Legend has it that his ministers confronted France’s Louis XV about the profligacy of his spending – palaces at Vincennes and Tuileries, wars against European rivals, a stable of mistresses including Madame de Pompadour. What legacy would he leave his successor and the nation? The king shrugged. “Après moi, le deluge,” he replied. (“After me, the deluge.”) That is apparently the position taken by politicians in Washington, D.C. in the face of the greatest crisis the United States of America have ever faced.

DRI-397 for week of 9-16-12: “QE3: Flying Blind”

An Access Advertising EconBrief: 

“QE3: Flying Blind”

Recently, Federal Reserve Chairman Ben Bernanke announced that the Federal Reserve would embark on still another venture in stimulative monetary policy – QE3. Bernanke characterized this sequel as intended to “help Main Street” by fighting unemployment, which “has remained stubbornly high.”

“QE” stands for “quantitative easing.” The meaning of this phrase will seem obscure to all but insiders; it implies that the focus of monetary policy is entirely on the quantity of money rather than something else. Economic textbooks of a half-century ago defined monetary policy according to the tenets of Keynesian economics – the manipulation of interest rates (usually downward) through changes in the quantity of money.

When interest rates are at or near zero, there is little further scope for employing this tool – at least in the orthodox manner. The idea behind quantitative easing is that further increases in the quantity of money may still have stimulative impact when selectively employed. Meanwhile, the increases have the effect of maintaining the Fed’s zero-interest-rate policy (ZIRP).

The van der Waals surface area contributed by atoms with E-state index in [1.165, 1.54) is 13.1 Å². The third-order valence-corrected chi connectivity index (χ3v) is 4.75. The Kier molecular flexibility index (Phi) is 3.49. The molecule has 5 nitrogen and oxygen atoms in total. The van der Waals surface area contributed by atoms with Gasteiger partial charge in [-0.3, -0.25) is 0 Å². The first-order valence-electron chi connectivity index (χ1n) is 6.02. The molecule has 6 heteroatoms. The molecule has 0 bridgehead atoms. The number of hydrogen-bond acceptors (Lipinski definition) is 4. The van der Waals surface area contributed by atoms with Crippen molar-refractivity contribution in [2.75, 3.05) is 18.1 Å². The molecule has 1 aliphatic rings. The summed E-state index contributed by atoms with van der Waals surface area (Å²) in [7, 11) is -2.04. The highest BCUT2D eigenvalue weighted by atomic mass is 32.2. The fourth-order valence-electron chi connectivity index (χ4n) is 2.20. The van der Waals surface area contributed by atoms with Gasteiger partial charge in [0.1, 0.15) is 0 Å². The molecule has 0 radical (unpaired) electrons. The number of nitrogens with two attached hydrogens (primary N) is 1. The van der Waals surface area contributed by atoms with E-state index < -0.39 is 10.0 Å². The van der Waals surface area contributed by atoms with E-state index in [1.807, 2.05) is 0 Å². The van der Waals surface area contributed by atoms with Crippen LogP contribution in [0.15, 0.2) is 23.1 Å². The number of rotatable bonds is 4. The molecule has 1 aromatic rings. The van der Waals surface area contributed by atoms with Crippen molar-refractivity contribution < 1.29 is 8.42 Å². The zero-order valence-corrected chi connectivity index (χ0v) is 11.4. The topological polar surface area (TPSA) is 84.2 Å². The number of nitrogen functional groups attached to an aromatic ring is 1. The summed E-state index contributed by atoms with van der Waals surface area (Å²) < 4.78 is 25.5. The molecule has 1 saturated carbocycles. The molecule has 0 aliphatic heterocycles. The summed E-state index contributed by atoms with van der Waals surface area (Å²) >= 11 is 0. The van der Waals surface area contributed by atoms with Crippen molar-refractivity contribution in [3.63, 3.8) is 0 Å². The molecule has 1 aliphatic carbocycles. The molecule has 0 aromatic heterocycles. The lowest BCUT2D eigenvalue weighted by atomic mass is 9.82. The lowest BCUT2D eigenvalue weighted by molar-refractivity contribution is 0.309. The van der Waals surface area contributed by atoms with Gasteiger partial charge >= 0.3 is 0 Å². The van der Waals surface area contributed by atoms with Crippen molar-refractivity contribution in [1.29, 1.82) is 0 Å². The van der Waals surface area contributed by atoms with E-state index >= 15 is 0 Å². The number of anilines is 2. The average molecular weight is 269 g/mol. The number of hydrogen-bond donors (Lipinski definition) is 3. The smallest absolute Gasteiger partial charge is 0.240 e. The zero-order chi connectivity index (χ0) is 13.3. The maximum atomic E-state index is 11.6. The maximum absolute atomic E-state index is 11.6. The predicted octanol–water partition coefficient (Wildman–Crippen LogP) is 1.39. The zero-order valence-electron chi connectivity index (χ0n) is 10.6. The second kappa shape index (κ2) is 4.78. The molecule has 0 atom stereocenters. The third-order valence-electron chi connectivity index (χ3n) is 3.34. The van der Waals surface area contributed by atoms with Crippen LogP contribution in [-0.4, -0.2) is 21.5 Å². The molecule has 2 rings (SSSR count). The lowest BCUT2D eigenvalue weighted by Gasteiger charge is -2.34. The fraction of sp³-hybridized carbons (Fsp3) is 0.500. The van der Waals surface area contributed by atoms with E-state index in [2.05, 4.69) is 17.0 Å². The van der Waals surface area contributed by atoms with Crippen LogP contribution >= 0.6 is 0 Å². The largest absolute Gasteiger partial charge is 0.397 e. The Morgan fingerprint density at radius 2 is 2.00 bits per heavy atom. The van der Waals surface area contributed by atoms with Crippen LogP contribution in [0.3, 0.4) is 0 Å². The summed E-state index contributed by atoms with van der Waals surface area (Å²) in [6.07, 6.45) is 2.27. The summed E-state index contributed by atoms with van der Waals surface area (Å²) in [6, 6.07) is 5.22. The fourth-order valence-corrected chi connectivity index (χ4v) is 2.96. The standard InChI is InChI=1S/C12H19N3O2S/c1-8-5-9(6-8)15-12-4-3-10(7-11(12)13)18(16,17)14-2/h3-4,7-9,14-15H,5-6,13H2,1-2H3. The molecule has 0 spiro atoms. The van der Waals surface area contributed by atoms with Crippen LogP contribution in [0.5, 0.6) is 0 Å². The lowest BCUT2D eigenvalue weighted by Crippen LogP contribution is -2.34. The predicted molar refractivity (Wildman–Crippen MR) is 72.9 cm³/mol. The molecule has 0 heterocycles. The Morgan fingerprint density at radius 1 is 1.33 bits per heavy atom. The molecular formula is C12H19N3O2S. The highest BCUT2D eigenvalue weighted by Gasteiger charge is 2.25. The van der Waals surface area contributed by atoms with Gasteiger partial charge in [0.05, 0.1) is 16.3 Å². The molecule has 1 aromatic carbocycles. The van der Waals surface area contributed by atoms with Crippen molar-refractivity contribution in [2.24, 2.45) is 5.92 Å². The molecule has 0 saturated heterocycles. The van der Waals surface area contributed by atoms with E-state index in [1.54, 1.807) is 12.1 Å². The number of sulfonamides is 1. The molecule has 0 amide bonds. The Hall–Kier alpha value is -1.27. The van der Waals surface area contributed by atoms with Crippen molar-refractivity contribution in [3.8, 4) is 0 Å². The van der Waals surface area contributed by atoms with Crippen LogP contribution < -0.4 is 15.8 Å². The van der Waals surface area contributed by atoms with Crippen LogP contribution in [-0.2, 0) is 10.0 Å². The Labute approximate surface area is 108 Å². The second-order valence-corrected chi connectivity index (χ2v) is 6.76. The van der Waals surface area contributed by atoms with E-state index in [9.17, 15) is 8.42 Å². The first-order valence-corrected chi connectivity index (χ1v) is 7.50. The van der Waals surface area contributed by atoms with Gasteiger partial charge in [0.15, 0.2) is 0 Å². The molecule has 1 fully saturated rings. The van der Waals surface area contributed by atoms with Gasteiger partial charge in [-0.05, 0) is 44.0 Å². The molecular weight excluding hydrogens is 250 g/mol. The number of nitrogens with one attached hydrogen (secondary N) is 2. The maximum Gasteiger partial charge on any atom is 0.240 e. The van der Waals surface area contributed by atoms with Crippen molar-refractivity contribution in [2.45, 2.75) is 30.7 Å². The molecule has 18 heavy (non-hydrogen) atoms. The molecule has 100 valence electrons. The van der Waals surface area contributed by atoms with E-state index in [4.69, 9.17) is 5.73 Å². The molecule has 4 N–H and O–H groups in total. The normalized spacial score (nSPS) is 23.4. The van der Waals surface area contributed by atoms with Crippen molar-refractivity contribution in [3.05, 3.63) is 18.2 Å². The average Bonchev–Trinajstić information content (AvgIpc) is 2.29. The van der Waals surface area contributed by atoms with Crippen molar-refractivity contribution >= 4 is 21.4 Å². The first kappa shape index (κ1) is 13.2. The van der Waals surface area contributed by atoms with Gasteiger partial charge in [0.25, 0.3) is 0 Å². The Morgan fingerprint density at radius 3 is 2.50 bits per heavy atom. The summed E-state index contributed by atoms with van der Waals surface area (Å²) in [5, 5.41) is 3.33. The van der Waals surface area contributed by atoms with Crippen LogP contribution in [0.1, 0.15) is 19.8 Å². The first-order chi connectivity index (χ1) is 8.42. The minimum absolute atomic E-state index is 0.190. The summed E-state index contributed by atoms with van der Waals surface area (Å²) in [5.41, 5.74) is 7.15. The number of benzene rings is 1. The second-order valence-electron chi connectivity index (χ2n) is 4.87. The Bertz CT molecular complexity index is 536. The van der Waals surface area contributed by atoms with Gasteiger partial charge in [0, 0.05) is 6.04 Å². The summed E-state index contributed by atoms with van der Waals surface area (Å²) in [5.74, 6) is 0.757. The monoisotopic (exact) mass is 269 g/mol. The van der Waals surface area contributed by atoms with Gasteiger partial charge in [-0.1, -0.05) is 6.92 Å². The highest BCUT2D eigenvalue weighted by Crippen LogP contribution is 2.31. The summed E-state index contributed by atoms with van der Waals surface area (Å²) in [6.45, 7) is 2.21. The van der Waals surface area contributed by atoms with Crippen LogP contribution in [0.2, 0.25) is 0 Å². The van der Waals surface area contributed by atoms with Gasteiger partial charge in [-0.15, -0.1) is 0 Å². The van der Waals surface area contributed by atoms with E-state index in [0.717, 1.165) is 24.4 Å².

The third edition of the QE series both conforms to and differs from the first two. The additional money will come from monthly purchases of mortgage-backed securities by the Fed, in the amount of $40 billion. This is both a similarity and a difference. The .Fed has been trying since 2009 to raise home prices by buying mortgage-backed securities – without much success. Prior to QE3, however, this program was segregated from monetary policy as such and marketed as a kind of disaster relief for the housing industry.

The other element of QE3 is a continuation of “Operation Twist,” the revival of a little-remembered 1960s policy aimed at changing the maturity structure of federal-government debt. By buying and retiring long-term government bonds and selling short-term government debt instruments, the Fed has significantly shortened the average maturity of federal debt. Since short-term interest rates are being held artificially low, this has allowed the government to reduce its interest payments on the debt.

The Political Reactions to the QE Series

Technically, the Federal Reserve is an independent institution, neither completely governmental nor strictly private. Its actions are ostensibly motivated by non-partisan considerations and as such should be above politics. In practice, the Fed has become a sizzling hot potato on the election-year grill.